Benitez took over at Chelsea in 2012 after Roberto di Matteo’s dismissal, with the team already all but eliminated from the Champions League and clinging to a top four spot in the league after four games without a win.
The former Liverpool boss wasn’t the most popular appointment with fans, due to his association with the Reds, with a few fans showing their displeasure in banner form, but it was a different story with the club’s owner.
Speaking to FourFourTwo for our December issue, a manager’s special which is out on Tuesday (November 19), Benitez recalls the praise he received after keeping the Blues in the top three domestically and winning the Europa League.
“The main thing for Abramovich was to be in the top three – that was his priority,” he explains.
“There was animosity from some fans, but I can show you a lot of messages from players, [director] Marina Granovskaia, [Roman] Abramovich and [technical director] Michael Emenalo. When we played two friendlies at the end of the season against Manchester City in New York, they took me to dinner and said, ‘Thanks very much’.”
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Rafa’s Chelsea were the first team to win the Champions League followed by the Europa League in back-to-back seasons, seeing off a Basel side starring a young Mo Salah in the semi-finals and beating Benfica in a tense final in Amsterdam.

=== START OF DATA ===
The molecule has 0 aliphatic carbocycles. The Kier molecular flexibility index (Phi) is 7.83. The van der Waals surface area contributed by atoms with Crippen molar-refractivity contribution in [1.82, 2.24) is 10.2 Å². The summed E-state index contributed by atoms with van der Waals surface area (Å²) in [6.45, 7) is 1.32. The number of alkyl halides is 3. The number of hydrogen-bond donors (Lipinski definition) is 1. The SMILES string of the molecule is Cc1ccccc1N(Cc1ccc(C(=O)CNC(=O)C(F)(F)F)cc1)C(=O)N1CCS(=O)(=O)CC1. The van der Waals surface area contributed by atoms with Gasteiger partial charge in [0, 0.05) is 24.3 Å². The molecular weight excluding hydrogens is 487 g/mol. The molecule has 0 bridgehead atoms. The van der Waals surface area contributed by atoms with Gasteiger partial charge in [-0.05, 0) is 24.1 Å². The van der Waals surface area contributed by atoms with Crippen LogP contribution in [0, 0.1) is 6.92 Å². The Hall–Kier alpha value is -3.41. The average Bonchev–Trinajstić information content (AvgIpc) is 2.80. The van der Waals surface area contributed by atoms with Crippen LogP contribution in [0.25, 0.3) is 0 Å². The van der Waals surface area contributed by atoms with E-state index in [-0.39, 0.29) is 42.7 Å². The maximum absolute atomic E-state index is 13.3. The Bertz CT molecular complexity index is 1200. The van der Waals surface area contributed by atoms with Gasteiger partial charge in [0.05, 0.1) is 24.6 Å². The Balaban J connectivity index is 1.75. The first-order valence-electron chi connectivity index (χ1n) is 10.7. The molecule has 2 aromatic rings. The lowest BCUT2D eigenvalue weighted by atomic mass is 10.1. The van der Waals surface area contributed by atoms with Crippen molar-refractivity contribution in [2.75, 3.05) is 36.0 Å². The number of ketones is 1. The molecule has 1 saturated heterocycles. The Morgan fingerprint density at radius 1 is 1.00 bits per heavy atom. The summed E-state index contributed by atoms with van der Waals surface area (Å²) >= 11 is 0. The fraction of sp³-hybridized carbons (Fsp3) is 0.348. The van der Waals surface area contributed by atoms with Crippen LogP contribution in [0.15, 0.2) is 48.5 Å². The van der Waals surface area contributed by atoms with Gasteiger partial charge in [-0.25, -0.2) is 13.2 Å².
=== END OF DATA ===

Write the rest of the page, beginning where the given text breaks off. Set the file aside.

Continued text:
Branislav Ivanovic scored the decisive goal, late in stoppage time, and Benitez has praised his staff for the set-piece drills which brought about that winner.
“Benfica had zonal marking, but with a diagonal line. We were trying to block the last man and attack with Ivanovic at the back post,” he recalls.
“We practiced in training and Juan Mata was a disaster kicking the ball! But in the last minute of the final, we got a corner, Mata kicked the ball perfectly, Ivanovic scored and we won.”
Read the full interview with Rafa Benitez in the December 2019 issue of FourFourTwo. In a managers special, Rafa gives us the lowdown on Liverpool, Mike Ashley and Real Madrid, and former Ostersund miracle-worker Graham Potter outlines his ambitions with Brighton. We also catch up with former England boss Sven-Goran Eriksson, who shares his 10-point plan to ensure success in the dugout, and hear how ex-Rangers and Leeds defender David Robertson ended up in a war zone leading Real Kashmir. Elsewhere, we remember the darkest hours that helped Alex Ferguson, Arsene Wenger, Brian Clough, Carlo Ancelotti and more forge incredible careers, find out why Diego Simeone became one of the decade's most decorated managers, and hail the maddest gaffers of all time.
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